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Activist Investing Today: William Blair’s Bresani on Bad Deals, M&A Crumbs

Published: September 19th, 2023
The head of corporate advisory at the investment bank explains why sometimes advisers need to tell the emperor they don’t have any clothes, when it comes to dealmaking, and in other cases to 'drop the crumbs' before the deal.

Sometimes companies considering large transformative acquisitions need to be told not to move forward with the deal — it could be perceived poorly by investors and possibly attract an activist investor eager to shake up the board and C-suite.

That’s the view of William Blair & Co. LLC managing director and head of corporate advisory Christina Bresani, who recently appeared on The Deal’s Activist Investing Today podcast. Some deals may be perceived poorly, she said, while others could come out OK if companies stress test deals before they are announced as well as drop “crumbs” to investors in advance of completing a large transaction.

Companies need to have a good internal process to review a prospective deal to understand how the market will perceive it before it is announced. “You want to make sure that you have a board that is going to ask the right questions and not just, ‘CEO, we will do whatever you want,’” she added.

And in some cases, Bresani said, advisers must tell executives that a deal doesn’t make sense. “One of our jobs as their adviser is to tell the emperor that they don’t have any clothes when they don’t. … Other times we will say, ‘Now’s the time to do it. Go for it.’”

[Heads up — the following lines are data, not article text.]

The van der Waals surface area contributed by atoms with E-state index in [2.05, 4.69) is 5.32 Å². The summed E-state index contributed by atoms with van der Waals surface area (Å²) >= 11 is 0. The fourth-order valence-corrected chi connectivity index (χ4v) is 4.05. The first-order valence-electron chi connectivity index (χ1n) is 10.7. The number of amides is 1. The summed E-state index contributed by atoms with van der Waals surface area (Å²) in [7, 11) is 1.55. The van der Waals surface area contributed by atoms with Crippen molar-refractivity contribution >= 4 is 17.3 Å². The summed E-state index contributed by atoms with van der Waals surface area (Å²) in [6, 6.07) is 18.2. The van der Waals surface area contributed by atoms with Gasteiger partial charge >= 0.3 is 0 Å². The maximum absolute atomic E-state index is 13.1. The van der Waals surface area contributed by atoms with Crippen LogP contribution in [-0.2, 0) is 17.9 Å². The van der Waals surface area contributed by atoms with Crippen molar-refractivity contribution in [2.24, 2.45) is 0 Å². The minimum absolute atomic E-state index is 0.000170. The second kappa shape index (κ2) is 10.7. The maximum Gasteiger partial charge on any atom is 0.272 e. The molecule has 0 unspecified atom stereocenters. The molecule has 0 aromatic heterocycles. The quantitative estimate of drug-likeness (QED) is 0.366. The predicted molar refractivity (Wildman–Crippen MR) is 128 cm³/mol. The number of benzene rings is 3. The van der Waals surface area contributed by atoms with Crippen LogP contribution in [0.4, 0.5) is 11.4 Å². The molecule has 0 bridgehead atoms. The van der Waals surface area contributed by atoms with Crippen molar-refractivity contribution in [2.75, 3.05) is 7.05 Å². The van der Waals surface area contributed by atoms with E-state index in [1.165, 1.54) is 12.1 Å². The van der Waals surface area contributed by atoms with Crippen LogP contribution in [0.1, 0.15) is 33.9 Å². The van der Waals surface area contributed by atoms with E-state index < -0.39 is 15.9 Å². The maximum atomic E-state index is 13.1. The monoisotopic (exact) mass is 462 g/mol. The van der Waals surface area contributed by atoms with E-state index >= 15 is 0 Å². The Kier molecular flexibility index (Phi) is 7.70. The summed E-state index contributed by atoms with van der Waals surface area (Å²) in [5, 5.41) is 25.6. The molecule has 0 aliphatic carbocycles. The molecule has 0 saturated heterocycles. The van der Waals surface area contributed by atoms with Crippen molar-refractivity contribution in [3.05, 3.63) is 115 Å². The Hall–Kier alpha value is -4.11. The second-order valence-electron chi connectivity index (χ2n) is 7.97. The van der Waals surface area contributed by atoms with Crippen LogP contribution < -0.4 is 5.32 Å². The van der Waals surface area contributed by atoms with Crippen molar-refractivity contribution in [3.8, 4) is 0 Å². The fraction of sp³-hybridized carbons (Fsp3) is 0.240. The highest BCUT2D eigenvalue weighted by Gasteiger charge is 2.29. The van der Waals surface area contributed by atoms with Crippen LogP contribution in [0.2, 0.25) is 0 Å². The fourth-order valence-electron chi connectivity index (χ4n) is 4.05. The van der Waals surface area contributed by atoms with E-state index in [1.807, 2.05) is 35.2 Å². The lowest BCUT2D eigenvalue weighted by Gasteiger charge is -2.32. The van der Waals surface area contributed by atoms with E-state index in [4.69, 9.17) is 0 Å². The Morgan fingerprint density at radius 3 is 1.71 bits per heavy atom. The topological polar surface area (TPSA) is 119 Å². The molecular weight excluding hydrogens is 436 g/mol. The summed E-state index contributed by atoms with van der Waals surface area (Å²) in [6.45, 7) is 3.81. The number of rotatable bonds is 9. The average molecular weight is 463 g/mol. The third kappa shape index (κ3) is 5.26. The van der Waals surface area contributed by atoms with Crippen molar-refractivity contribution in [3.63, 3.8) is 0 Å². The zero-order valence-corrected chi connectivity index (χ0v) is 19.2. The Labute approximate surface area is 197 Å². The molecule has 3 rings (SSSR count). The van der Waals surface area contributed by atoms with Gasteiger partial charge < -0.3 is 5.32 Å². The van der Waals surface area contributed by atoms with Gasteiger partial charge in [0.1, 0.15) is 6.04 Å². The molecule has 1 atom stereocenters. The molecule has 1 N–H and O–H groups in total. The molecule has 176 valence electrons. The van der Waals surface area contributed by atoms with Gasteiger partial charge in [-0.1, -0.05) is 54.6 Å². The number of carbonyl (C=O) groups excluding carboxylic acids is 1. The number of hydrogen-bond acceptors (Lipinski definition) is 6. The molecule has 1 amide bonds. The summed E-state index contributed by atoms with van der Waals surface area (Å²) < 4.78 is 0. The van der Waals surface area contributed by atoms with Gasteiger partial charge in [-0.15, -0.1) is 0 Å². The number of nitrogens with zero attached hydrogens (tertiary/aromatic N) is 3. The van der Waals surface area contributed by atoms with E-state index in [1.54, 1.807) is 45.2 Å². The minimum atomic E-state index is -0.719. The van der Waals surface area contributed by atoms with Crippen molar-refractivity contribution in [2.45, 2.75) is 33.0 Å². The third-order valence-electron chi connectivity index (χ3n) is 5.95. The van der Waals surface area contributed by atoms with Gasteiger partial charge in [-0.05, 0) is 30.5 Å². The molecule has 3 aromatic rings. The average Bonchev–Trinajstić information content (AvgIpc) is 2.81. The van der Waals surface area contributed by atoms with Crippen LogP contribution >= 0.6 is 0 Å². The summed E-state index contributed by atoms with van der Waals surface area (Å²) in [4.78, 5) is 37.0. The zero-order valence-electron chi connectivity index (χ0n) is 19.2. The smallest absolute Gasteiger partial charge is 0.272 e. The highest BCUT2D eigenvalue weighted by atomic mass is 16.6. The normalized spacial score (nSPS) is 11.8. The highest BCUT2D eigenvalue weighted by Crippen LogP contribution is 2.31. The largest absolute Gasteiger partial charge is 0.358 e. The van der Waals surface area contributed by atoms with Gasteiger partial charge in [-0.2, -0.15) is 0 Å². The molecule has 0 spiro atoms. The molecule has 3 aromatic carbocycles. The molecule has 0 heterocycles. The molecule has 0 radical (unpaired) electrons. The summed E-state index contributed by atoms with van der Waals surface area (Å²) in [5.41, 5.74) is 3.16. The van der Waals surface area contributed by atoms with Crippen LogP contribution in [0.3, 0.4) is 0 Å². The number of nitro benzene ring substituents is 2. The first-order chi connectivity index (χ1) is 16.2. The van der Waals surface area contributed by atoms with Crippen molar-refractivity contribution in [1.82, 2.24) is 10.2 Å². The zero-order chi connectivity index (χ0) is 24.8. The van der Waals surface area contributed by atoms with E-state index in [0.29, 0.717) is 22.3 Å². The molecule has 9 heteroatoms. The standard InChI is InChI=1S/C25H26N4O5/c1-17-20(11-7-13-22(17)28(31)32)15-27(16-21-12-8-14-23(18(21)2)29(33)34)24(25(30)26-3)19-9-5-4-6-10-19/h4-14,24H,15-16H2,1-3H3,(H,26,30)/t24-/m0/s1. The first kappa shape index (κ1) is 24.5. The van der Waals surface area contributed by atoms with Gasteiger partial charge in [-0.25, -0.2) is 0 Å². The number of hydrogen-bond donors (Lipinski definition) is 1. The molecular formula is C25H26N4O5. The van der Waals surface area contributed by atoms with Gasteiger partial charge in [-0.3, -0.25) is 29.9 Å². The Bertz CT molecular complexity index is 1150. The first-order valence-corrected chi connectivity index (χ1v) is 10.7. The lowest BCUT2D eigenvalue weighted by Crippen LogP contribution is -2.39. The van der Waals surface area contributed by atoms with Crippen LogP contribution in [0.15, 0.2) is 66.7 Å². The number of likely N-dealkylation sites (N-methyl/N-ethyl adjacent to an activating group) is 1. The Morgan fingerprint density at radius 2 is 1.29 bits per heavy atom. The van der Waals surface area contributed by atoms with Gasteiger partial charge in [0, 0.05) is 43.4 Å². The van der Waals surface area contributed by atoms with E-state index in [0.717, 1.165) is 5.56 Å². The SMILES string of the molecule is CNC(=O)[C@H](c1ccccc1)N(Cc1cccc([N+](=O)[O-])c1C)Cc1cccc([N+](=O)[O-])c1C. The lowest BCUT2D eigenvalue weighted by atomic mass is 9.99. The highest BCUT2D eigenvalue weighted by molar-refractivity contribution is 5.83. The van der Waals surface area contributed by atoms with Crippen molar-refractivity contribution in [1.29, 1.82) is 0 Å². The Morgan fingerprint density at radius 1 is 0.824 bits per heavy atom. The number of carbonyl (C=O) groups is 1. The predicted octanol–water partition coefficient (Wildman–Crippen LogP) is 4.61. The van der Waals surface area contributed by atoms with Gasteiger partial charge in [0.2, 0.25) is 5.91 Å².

In other cases, conglomerates need to evaluate whether the market, and company analysts, are properly evaluating all the divisions — and if not, perhaps divestitures are in order or an activist could show up, she said.

If shareholders and the research community don’t understand all the pieces, and don’t value them, that should raise a red flag. Another issue: Are all the different divisions that make up the conglomerate No. 1 or 2 in their respective industries? “Are you No. 15 in one [industry], and what would it take to get from 15 to top three? How much investment would that take? How long would that take, and could your capital be deployed better elsewhere,” she added.

Companies need to be their own activist, though sometimes activists agitating for M&A don’t know the full picture.

“In one situation, I was working with a client and an activist approached them, to either sell the entire company or divest some assets, and little did the activist know that we had already run a process and there were no takers for the parts or the whole,” Bresani said. “Sometimes you’re out in front of it, and there’s a very good reason for not doing it.’”

Here’s the full podcast with Christina Bresani:

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